Provost's Working Group on Human Remains at Dartmouth

Quarterly Report, April 2024

The Provostial Working Group tasked with reviewing Dartmouth's management of human remains in its care has issued its second quarterly report on its progress, Provost David Kotz '86 announced today.

In early February, the working group met with Drs. Chip Colwell and Steve Nash, two scholars with extensive experience in NAGPRA repatriation. Dr. Colwell is the founding editor-in-chief of Sapiens, as well as the author of twelve books, including Plundered Skulls and Stolen Spirits, which illuminates the ways in which repatriation has transformed both museums and Native American tribes. Dr. Nash is the President and CEO of Archaeology Southwest, an organization which practices conservation-based archaeology. Previously, he worked for the Denver Museum of Nature and Science, where he led projects centered around returning belongings to Indigenous North American communities and Indigenous peoples internationally. Together, Drs. Nash and Colwell presented on NAGPRA repatriation, leading the group in a vibrant discussion on how NAGPRA frameworks can be applied to non-NAGPRA collections.

NAGPRA Update: 

On January 12, 2024, new NAGPRA regulations authored by the Department of Interior took effect. These changes included additional "Duty of Care" requirements that instruct museums to consult with tribes to obtain free, prior, and informed consent from lineal descendants, Indian Tribes, and Native Hawaiian Organizations (NHOs) prior to exhibiting, researching, moving, or teaching with Native American objects. As a result, the last quarter's NAGPRA work has been defined by initiating consultations with tribal nations and NHOs regarding any Native American objects which are currently on display or are scheduled to go on display in the coming months. Native American objects within the Hood Museum's collection are also regularly pulled for classes taught throughout the College. The need to consult on these objects prior to teaching with them means that students and faculty may notice a slight reduction in the number of objects available for this purpose while museum staff undertake this new obligation.

In addition to these consultations, the College's NAGPRA team (Jami Powell and Emily Andrews) has attended every training offered by the National NAGPRA Program to gain the best possible understanding of the new regulations and their implications for current and future NAGPRA work at the College. Lastly, the team is pleased to report that inventories of all associated funerary objects at Dartmouth were completed at the start of the new year. As a result, the NAGPRA team plans to initiate tribal consultations for NAGPRA ancestors beginning in the spring term. We hope to see the first repatriations of these ancestors to their proper resting places by the end of the calendar year.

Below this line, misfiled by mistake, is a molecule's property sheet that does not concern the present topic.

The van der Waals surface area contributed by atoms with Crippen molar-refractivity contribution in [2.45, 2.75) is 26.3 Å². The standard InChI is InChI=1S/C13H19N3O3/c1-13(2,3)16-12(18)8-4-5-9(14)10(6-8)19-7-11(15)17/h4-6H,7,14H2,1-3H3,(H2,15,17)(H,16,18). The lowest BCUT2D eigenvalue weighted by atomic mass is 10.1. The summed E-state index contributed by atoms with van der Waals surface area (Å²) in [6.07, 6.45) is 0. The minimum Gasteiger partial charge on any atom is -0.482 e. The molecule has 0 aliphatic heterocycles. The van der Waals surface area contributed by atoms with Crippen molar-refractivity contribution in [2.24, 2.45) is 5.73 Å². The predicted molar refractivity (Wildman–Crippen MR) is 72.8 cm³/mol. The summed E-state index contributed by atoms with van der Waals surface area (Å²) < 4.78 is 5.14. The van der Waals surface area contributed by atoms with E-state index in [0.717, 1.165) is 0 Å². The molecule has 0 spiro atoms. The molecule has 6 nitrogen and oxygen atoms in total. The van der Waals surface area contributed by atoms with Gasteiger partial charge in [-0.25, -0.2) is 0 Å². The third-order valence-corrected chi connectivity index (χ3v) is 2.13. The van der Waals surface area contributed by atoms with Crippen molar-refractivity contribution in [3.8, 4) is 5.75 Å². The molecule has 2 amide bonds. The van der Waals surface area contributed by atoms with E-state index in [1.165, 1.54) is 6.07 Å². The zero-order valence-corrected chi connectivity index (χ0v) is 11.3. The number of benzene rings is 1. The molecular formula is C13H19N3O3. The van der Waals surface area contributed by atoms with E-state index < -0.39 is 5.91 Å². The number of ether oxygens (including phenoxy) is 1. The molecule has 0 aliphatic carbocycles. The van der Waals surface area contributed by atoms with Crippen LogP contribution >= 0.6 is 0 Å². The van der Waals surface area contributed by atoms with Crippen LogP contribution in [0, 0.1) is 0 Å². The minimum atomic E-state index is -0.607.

Non-NAGPRA Update:

The first phase of the osteological analysis for non-NAGPRA human remains was completed in January. This included the documentation of every skeletal element within the collection. In addition, for each element the relevant pathology, trauma, and taphonomy were documented. The information gathered in the first phase will now be used as evidence to reassociate the elements of as many individuals as possible. The project's second phase is now underway and is expected to be finished in summer 2024.

The working group has defined three additional groups of non-NAGPRA remains within Dartmouth's care: 1) international individuals; 2) individuals with context; and 3) individuals with no context. Context is the relationship that a set of remains has to its surroundings. While some of the remains within Dartmouth's care have contextual information which can be used to understand where and what period the remains came from, others retain no context. This means that they will not be able to confidently be associated with a specific community or period. The group currently working to develop ethical frameworks for these remaining three groups and plans to engage with scholarly experts, community members, and relevant descendant communities.